Mere minutes before the Ryanair flight was to exit Belarusian airspace and cross into Lithuania, its crew received an order from Belarus’s air traffic control to turn around because of possible explosives on board. A Belarusian MiG-29 fighter jet scrambled to escort the Boeing 737-8AS to Minsk, although the aircraft was at that point much closer to Vilnius.
The Belarusian opposition said the supposed bomb scare was a pretext for the real reason strongman President Alexander Lukashenko ordered the plane carrying 123 passengers to land: the arrest of Roman Protasevich, an opposition journalist on board.
Lukashenko, who has been in power since 1994, has cracked down on dissent since claiming a sweeping victory in last year’s elections. The claim, which has been rejected both domestically and internationally, fueled months of popular protests; most of the opposition is now exiled or jailed.
The news service for the airport in Minsk, the Belarusian capital, said no bomb was found on the plane. Lukashenko personally ordered the fighter escort, the BelTA state news agency said.
While Belarus’s most important ally, Russia, was largely silent, Western leaders condemned the action.
European Commission President Ursula von der Leyen said Sunday that those responsible for the “hijacking must be sanctioned.” She wrote on Twitter that European leaders would discuss what “action to take” at a previously scheduled meeting Monday in Brussels.
Julie Fisher, the U.S. ambassador to Belarus, said Lukashenko’s “regime today showed again its contempt for international community and its citizens.”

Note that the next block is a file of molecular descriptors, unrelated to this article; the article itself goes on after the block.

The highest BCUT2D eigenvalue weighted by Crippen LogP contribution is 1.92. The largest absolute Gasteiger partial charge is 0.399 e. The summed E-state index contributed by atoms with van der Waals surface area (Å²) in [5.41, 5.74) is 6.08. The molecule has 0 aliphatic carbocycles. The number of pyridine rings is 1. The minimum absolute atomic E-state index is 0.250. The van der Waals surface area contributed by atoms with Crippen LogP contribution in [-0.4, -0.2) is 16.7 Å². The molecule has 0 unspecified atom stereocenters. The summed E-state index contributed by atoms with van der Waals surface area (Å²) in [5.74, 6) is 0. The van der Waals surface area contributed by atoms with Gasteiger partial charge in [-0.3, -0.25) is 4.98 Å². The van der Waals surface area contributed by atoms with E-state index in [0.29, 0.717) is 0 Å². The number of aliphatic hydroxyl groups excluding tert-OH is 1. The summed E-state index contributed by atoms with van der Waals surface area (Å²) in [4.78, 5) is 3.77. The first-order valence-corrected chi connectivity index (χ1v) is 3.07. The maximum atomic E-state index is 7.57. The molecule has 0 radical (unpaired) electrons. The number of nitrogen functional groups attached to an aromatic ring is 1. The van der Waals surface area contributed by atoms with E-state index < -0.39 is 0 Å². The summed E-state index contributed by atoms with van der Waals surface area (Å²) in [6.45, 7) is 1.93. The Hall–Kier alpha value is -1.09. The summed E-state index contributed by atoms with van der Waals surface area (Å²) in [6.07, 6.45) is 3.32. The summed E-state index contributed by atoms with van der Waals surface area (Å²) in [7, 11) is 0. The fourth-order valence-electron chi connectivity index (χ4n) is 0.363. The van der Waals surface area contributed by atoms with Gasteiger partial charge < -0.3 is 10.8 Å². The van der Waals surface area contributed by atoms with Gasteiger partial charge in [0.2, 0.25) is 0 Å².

“Faking a bomb threat and sending MiG-29s to force @Ryanair to Minsk in order to arrest a @nexta journalist on politically motivated charges is dangerous and abhorrent,” she wrote on Twitter.
Protasevich, 26, ran the popular social media Telegram channel Nexta, which exposed Belarusian police brutality during the anti-government demonstrations last year. The channel and its sister channel, Nexta Live, have close to 2 million subscribers.
In November, he was added to a list of individuals purportedly involved in terrorist activities. He has been living in exile in Vilnius.
Before departing Greece early Sunday, Protasevich said on his Telegram channel that he sensed he was under surveillance. He was detained upon the plane’s landing. He faces more than 12 years in prison.
Belarusian opposition leader Svetlana Tikhanovskaya demanded Protasevich’s “immediate release.” She called on the International Civil Aviation Organization to take action.
The ICAO said it was “strongly concerned by the apparent forced landing of a Ryanair flight and its passengers, which could be in contravention of the Chicago Convention.”
Ryanair said Belarusian air traffic control notified its crew that there was “a potential security risk on board” and instructed it to divert “to the nearest airport, Minsk.” But the plane was much closer to the Vilnius airport than it was to the one in Minsk, the Flightradar24 website shows.
Nothing untoward was found, Ryanair said in a statement. The flight departed Minsk without Protasevich at 7 p.m. local time in Minsk.
A senior European diplomat, speaking on the condition of anonymity because of the sensitivity of the unfolding situation, said European policymakers would need to discuss whether it was still safe to fly over Belarusian airspace.
Flights in Northern and Eastern Europe often try to avoid Russian airspace. If Belarusian airspace is also a no-go, north-south flights in Europe could become quite circuitous.
Protasevich had been in Athens taking photographs during a visit by Tikhanovskaya to Greece, so his whereabouts would have been public to anyone with an interest. The senior diplomat noted that investigative open-source outlets such as Bellingcat have been able to purchase flight manifests and that it would probably not have been difficult for Belarusian authorities to gain access to information about Protasevich’s travel plans.
Birnbaum reported from Riga, Latvia.